Quirky fringe events could deepen connection to place and increase local community engagement – USQ PR research

Detail of Mary-Kate Khoo’s Bed of Roses from Avant Garden 2007.

Research by our own Andrew Mason and Dr Rebecca Scollen shows that it pays to take a risk by adding innovative fringe events to mainstream festivals to increase engagement and involvement amongst local residents.

Their study of the community’s involvement in the quirky ‘Avant Garden’, part of the mainstream Carnival of Flowers in Toowoomba, Queensland, has shown that innovative ideas at mainstream festivals can deepen community engagement and widen appeal of the main event. This deeper engagement has implications for place-making and perceptions of identity by residents.

Avant Garden was held from 2007 to 2010, when the southern Queensland region, and the Carnival of Flowers, was suffering from the effects of a 10-year drought.

Andrew and Rebecca aimed to investigate the role of a grassroots initiative in engaging local people in an innovative place-making fringe festival to determine if such fringe events could contribute to place-making through marketing and engagement. They found that:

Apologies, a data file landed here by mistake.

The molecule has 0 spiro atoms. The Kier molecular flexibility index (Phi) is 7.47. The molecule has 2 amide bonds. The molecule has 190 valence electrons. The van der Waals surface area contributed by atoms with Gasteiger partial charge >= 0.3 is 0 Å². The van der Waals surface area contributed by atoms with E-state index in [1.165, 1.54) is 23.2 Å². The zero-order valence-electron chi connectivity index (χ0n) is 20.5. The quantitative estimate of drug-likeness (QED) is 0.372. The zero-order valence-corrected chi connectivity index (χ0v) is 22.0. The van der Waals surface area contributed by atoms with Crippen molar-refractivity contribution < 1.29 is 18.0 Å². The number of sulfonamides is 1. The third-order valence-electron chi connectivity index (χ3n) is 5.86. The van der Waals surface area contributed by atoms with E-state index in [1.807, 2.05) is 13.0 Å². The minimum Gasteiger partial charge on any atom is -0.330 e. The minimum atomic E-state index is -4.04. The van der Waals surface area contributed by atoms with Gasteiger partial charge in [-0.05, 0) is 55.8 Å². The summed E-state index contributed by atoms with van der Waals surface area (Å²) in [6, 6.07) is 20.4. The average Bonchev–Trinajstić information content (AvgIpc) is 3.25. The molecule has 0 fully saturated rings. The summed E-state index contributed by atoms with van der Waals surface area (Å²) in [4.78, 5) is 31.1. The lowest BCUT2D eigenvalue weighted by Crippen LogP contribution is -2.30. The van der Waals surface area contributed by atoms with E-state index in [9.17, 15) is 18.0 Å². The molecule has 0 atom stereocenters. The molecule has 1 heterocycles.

• Fringe festivals can play an important role in broadening the capacity and appeal of the main festival
  • They can improve the capacity for the local community to build local identity
  • Fringe festivals can trigger longer term innovations to place branding

The important takeaway for regional event managers of this paper is that innovative grass-roots initiatives like Avant Garden can provide authentic, and therefore more effective, methods to get more of the community involved in their local festival, and involved in a deeper way.

The bottom-up approach used by Avant Garden organisers was shown to strengthen the links between place and identity for local people attending the event.  Respondents described Avant Garden as ‘quirky’, a good way of showcasing local talent, and a good way to bolster the drought-affected Carnival of Flowers. Andrew and Rebecca found that Avant Garden provided a connection to local public parks for some people who had come to the Carnival specifically this part of the festival, many of them first time Carnival of Flowers attendees.

The research supports the effect of community-generated innovation in regional events, and along with that innovation, some risk taking.

Andrew and Rebecca used observation and a survey of 504 people (13% of total visitors and three quarters of them local people) to come up with their conclusions.  Their paper has been published in the Journal of Place Management and Development.

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